WILSON COUNTY, Tenn. (WKRN) — “You are banning books if you vote to remove this and telling yourself that you are not; you are lying to yourself,” Wilson County School Board member Carrie Pfeiffer said during Wednesday night’s meeting. 

It was a passionate argument to keep a book on the library shelves in Wilson County. On Wednesday, Jan. 18, the school board voted on the latest controversial book, “The Perks of Being a Wallflower”.  

The board eventually voted against its removal and the book review committee recommended the book stay on the shelves. However, the school board did vote to move it to a mature reading list, which requires parents to give their children permission before checking it out.

“This is a constitutional issue and choosing to reject this committee’s recommendation is choosing to reject the constitution,” Pfeiffer said. 

“But there is a Tennessee state statute that literally says we can remove books,” school board member Joseph Padilla said Wednesday night. 

Both sides made their case on whether “The Perks of Being a Wallflower” should stay on the shelves in Wilson County high school libraries. Community members pointed out controversial topics.  

“Those concerns regarding the graphic content, sexual activity, assault and battery, rape, violence, and drug abuse,” one community member shared during public comment.  

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“I urge all of you to stop the dog whistle language or protecting our child. No teen or child was driven to become gay, have sex, or do drugs because they read it in a book,” Sarah Moore said while reading a letter from a Wilson County community member.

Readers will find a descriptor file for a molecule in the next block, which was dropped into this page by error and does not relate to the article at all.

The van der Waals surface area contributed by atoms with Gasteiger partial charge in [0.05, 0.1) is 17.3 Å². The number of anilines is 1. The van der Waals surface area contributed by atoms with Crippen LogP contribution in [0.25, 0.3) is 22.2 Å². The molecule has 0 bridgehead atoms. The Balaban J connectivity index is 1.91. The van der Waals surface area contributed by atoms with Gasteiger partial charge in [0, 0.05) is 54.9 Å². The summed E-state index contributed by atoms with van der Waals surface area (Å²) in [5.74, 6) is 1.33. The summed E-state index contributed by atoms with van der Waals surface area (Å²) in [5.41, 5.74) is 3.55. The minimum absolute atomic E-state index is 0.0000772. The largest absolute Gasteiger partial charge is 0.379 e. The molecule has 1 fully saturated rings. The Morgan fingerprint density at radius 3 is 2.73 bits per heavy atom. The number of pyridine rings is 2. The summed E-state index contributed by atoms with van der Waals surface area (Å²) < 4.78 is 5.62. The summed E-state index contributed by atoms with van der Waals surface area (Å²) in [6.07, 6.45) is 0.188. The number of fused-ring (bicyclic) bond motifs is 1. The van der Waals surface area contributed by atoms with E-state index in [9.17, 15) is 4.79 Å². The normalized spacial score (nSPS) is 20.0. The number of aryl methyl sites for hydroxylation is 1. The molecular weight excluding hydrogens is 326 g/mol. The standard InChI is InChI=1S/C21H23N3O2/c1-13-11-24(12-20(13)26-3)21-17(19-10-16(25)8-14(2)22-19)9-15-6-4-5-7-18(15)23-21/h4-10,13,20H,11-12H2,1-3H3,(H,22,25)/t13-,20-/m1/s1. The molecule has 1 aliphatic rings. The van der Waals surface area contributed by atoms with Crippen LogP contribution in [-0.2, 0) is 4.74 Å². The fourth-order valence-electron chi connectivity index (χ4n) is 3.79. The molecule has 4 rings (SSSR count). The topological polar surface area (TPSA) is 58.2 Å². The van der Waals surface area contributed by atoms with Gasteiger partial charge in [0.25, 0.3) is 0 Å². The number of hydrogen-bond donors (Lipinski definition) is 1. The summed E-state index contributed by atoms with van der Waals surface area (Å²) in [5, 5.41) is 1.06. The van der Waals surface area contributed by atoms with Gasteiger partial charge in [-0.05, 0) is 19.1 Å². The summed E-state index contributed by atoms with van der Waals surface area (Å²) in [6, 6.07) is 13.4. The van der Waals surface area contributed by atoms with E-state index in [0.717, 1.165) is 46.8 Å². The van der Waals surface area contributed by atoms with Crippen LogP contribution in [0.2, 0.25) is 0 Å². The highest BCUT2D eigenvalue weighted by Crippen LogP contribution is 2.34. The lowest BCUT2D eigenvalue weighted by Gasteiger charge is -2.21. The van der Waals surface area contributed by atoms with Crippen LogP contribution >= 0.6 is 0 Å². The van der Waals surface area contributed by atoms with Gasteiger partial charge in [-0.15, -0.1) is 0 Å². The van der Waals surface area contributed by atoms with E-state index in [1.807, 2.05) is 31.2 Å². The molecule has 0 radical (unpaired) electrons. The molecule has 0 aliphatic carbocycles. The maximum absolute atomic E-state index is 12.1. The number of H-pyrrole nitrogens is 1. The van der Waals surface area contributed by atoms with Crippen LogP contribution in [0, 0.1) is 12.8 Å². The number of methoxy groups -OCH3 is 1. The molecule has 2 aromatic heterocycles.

The final decision was to place the book on a mature reading list after the vote to remove the book failed.   

“Why can’t school be a place where all the sexualization and perversion and drug sex and alcohol…why can’t school be a place where kids go to escape that realm and just focus on learning?” Padilla asked.

However, Pfeiffer said if literature can connect with any child, then it should stay in school libraries.   

 “The first student lost at Green Hill High School was lost to suicide. He didn’t learn about suicide in a book….and if there were another child who perhaps had an understanding of what that child was going through because they read a piece of literature, perhaps something would have been different,” Pfeiffer said.  

Twelve books have been brought forward to the Wilson County school board since April 2022.  

In December, two books, “Tricks” and “Jack of Hearts”, were voted to be removed. They were the only two books officially removed from two Wilson County high school libraries.